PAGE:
A total of eleven studies were found that examined the characteristics of use or motivations of online dating use

A total of eleven studies were found that examined the characteristics of use or motivations of online dating use

However, the authors did not consider the participants’ goals for using online dating, and arguably, depending on users’ goals, expectations may differ

This section has been divided into six subsections which cover: (i) usage and motivation, (ii) personality correlates, (iii) negative correlates, (iv) impulsive behaviour, (v) substance use and behavioural addictions, and (vi) problematic use of online dating. Across the subsections, the focus is on the main findings of each study and, when applicable, how these findings relate to overuse/problematic attributes.

Usage and Motivations

Out of the eleven studies, there were ten quantitative studies, all of which were cross-sectional (Corriero and Tong 2016; Gunter 2008; Hance et al. 2018; Houran and Lange 2004; Hwang 2013; Kim et al. 2009; Menkin et al. 2015; Paul 2014; Stinson and Jeske 2016; Valkenburg and Peter 2007), and one qualitative study (Lawson and Leck 2006). One study examined heterosexual respondents only (Hwang 2013), and another study focused on male homosexual populations only (Corriero and Tong 2016), and the remaining studies did not differentiate between sexual orientations.

Before the proliferation of online dating platforms and s) collected 3844 responses (67% female) from the British population in an online survey available on the website of a research agency that asked questions regarding motivations and users’ satisfaction with the online dating service. All age groups were represented evenly: 16–24 years (11%) https://hookupdate.net/es/just-cougars-review/, 25–34 years (31%), 35–44 years (27%), 45–54 years (20%) and 55+ years (11%). Results showed that 29% had used online dating sites and 90% of these users had spent up to ?200 over the previous two years using online dating services (Gunter 2008). These results were supported by another study (Valkenburg and Peter 2007) with 367 single respondents (50% females) from the Netherlands. They were asked to complete an online survey that contained a subscale on active intentions from the Dating Anxiety Survey (Calvert et al. 1987). Findings showed that almost half of the respondents (43%) had used the internet to date potential partners. Both studies found differences in terms of use by gender, where men were found to be more likely (40%) to have used online dating services than women (24%) (Gunter 2008). However, there was no difference regarding income or education. Furthermore, in relation to age, it appeared that adults aged between 30 and 50 years were the most active users. In addition to the socio-demographic pattern of use, Hwang (2013) collected data from 2123 heterosexual users’ profiles on an American online dating site in Los Angeles and compared the willingness to date between different racial groups (e.g. Asians and Latinos) and within the same group (i.e. whites with whites). In order to do this, demographic measures (i.e. age, gender, marital status, educational level and zip code of residence) were taken; also willingness to date inter- and intra-racially was registered; however, the authors did not specify how they measured that variable (willingness to date inter- and intra-racially). Generally, dating online intra-racially was favoured over inter-racial dating. However, men were found to be higher in willingness to date inter-racially in comparison to women. Nonetheless, considering the specificity of the sample, these results cannot be extrapolated to the general population. Further studies should consider including variability in terms of sexual orientations and cultural background to see if these findings can be replicated.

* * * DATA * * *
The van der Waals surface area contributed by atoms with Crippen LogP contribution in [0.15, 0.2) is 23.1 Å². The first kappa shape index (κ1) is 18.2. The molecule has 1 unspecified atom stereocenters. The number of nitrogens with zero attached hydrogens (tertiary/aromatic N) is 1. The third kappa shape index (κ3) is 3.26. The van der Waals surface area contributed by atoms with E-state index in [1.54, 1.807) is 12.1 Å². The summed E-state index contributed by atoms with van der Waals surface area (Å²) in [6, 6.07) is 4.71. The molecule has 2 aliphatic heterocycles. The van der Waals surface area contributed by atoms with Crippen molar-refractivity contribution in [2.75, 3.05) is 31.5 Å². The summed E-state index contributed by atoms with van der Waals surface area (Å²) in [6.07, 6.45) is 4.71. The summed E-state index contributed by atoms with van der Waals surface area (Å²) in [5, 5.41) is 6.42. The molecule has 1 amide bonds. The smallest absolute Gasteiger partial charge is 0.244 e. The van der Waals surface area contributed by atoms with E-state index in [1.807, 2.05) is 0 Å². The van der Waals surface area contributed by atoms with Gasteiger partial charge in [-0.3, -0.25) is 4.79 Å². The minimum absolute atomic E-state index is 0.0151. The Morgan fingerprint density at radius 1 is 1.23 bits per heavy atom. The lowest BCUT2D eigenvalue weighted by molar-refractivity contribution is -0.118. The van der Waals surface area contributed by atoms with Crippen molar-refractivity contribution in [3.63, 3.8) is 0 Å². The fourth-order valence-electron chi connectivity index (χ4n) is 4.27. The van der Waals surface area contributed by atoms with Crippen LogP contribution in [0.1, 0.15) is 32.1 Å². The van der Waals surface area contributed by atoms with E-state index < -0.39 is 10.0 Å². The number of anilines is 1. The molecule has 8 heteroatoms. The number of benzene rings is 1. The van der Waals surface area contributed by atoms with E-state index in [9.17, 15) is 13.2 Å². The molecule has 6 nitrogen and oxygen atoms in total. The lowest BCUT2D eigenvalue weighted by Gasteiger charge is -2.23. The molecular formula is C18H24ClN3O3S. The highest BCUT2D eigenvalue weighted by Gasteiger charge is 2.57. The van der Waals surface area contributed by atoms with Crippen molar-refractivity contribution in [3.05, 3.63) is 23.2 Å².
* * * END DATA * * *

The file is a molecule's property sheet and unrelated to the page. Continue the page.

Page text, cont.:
Considering the expectations of use in terms of finding a perfect partner, Houran and Lange (2004) studied a sample of 222 non-married participants from a paid survey panel (mean age = years) and reported that online dating users did not hold unrealistic expectations (i.e. positive distortions towards finding the perfect match). Taken together, the previous four studies indicate that young adult men are the most active online dating users tending to date intra-racially. However, three of these studies (i.e. Gunter 2008; Houran and Lange 2004; Valkenburg and Peter 2007) were carried out before the launch of smartphone dating apps, the appearance of which could have resulted in different findings.

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